The New York metropolitan area has the busiest airport system in the United States and the second busiest in the world after London. It is also the most frequently used port of entry and departure for international flights. The metro area is served by three major airports, John F. Kennedy International Airport (JFK), Newark Liberty International Airport (EWR) and LaGuardia Airport (LGA). JFK and Newark are connected to regional rail systems by AirTrain JFK and AirTrain Newark respectively.

Spring Weather in NYC

New York City tends to start warming up in March, but like Fall, temperatures can range greatly and the weather can be unpredictable. The temperature in May ranges in the 50° to 70°F (10 to 20°C). Spring and fall temperatures are mild and pleasant, whereas the winters can be harsh and summers humid. Restaurants will start seating outside and more vendors with stands will start popping up. You might want to bring a light jacket, sweater, or even an umbrella and raincoat.

Best Modes of Transportation in NYC


The MTA New York City Transit bus service operates in all five boroughs and uses about 4,500 buses. Many in the fleet are environmentally friendly hybrid-electric buses. Taking a bus around New York City is a great way to see the city as opposed to being underground on the subway, and an option for getting to places that the subway may not go. Like the subway, buses also run 24 hours a day, seven days a week. However, bus times vary and you may need to wait 10 to 15 minutes for one to come to your stop. Metro Cards can be used to pay for bus fare as well as exact change.


The Metropolitan Transportation Authority New York City Subway is one of the oldest, largest, and most extensive public transportation systems in the world, with 468 stations in operation. It’s a quick, easy, and cheap way of getting around New York City. The trains operate 24 hours a day, seven days a week, which is unique considering most cities’ public transit systems shut down over night. MetroCards can be purchased inside the subway stations at automated machines with cash, ATM bank cards, and credit cards. MetroCards can also be used to take New York City’s public buses.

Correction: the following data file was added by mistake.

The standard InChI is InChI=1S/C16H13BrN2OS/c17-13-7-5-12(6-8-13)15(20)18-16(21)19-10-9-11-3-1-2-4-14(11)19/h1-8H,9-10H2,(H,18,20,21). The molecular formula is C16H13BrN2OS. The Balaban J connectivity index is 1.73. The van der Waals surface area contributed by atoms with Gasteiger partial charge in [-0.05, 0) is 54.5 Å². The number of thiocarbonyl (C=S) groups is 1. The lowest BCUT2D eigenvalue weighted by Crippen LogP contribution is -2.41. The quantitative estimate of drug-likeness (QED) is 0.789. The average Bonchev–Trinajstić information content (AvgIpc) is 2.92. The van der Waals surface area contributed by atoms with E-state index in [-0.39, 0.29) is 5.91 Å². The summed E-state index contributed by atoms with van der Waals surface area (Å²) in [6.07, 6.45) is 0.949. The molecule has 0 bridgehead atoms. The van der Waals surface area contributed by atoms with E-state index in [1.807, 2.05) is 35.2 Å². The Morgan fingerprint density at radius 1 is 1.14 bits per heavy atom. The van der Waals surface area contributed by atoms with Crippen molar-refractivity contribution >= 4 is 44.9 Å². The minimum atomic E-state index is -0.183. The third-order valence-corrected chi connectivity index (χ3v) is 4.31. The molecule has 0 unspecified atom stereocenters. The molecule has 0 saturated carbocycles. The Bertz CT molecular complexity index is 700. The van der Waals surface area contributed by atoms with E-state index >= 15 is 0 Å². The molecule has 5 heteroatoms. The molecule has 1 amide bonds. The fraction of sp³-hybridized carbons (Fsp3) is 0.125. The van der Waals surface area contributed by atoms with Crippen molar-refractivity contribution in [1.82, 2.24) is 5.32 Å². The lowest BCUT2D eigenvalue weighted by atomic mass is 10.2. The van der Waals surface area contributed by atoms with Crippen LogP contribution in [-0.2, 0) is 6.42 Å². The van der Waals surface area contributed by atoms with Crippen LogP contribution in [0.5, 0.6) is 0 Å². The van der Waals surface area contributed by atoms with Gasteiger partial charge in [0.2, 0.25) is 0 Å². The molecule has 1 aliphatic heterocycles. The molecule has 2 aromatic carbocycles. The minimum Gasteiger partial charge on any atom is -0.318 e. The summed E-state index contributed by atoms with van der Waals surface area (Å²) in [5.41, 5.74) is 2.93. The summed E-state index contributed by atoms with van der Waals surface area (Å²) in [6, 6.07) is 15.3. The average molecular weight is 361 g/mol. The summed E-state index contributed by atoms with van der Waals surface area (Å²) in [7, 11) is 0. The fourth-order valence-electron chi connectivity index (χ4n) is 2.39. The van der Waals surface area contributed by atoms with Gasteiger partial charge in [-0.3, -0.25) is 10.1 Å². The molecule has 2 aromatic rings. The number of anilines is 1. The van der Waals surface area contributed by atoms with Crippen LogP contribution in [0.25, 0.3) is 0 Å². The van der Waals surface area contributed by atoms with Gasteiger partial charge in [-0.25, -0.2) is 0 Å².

If you are in a hurry and willing to pay more for fare, yellow taxi cabs are an excellent option for getting around New York City—unless there is heavy traffic. But when there is not, taxis can famously get you where you need to be in a snap, just hold on tight. Hail a cab by raising your arm at any taxi that has an illuminated sign on its roof, which indicates its availability. Taking a taxi is also a good option if you are traveling with heavy luggage, as the driver will gladly pop the trunk and assist you. It can also be helpful to call a cab company to have one pick you up at a preferred time.


Certainly one of the more green and entertaining options, take in the scenery and beat the traffic by riding in the back of a pedicab through New York City. These bicycle-drawn carriages can carry two people comfortably, and can often be found in Central Park and Midtown. Pedicab drivers are often friendly and willing to help guide you to a place of interest or narrate your tour.


A great alternative to waiting for public transportation, paying fares, or sitting in traffic, New York City is a great walking city that’s easy to get around by foot. It can be surprising how quickly you can reach your destination in such a compact city. You can’t beat taking in scenery and getting exercise this way. However, there are etiquette rules for walking a sidewalk in New York City. Stay to the right if you want to walk slowly, which also applies to riding an escalator in the subway—stay to the right if you want a leisurely ride, or go to the left if you’re willing to hoof it. If you’re with a group, try not to crowd the sidewalk and allow room for people to pass. Don’t stop suddenly; it will anger those behind you. Always watch where you’re going, move quickly and accurately, look both ways before crossing the street, and watch out for pedicabs and bike messengers. Also, for best possible efficiency when walking on an avenue, walk in the direction the traffic is moving so you’ll be stopped less by Don’t Walk signs – yes someone did actually do the science behind this and it is 20% quicker walking with the traffic than against it.